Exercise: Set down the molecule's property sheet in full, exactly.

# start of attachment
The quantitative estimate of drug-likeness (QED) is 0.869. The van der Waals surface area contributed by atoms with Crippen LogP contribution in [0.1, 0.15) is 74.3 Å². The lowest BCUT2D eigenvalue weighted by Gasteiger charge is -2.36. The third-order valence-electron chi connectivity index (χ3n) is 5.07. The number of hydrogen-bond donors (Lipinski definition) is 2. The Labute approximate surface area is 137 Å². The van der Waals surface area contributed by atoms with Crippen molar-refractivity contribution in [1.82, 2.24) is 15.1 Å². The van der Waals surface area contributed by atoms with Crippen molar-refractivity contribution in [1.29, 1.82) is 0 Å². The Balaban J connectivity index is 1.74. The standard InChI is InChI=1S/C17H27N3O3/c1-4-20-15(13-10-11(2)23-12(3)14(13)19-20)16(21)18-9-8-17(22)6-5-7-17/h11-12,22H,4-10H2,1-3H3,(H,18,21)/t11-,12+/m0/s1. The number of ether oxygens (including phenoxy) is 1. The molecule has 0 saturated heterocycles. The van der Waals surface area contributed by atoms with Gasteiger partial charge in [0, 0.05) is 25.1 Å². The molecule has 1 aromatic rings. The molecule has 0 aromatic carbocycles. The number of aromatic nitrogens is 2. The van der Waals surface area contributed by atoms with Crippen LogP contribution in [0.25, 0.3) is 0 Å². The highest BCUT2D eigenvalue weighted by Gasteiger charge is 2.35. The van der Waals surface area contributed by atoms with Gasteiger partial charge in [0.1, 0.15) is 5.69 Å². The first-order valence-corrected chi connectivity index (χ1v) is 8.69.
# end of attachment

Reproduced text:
The quantitative estimate of drug-likeness (QED) is 0.869. The van der Waals surface area contributed by atoms with Crippen LogP contribution in [0.1, 0.15) is 74.3 Å². The lowest BCUT2D eigenvalue weighted by Gasteiger charge is -2.36. The third-order valence-electron chi connectivity index (χ3n) is 5.07. The number of hydrogen-bond donors (Lipinski definition) is 2. The Labute approximate surface area is 137 Å². The van der Waals surface area contributed by atoms with Crippen molar-refractivity contribution in [1.82, 2.24) is 15.1 Å². The van der Waals surface area contributed by atoms with Crippen molar-refractivity contribution in [1.29, 1.82) is 0 Å². The Balaban J connectivity index is 1.74. The standard InChI is InChI=1S/C17H27N3O3/c1-4-20-15(13-10-11(2)23-12(3)14(13)19-20)16(21)18-9-8-17(22)6-5-7-17/h11-12,22H,4-10H2,1-3H3,(H,18,21)/t11-,12+/m0/s1. The number of ether oxygens (including phenoxy) is 1. The molecule has 0 saturated heterocycles. The van der Waals surface area contributed by atoms with Gasteiger partial charge in [0, 0.05) is 25.1 Å². The molecule has 1 aromatic rings. The molecule has 0 aromatic carbocycles. The number of aromatic nitrogens is 2. The van der Waals surface area contributed by atoms with Crippen LogP contribution in [0.25, 0.3) is 0 Å². The highest BCUT2D eigenvalue weighted by Gasteiger charge is 2.35. The van der Waals surface area contributed by atoms with Gasteiger partial charge in [0.1, 0.15) is 5.69 Å². The first-order valence-corrected chi connectivity index (χ1v) is 8.69.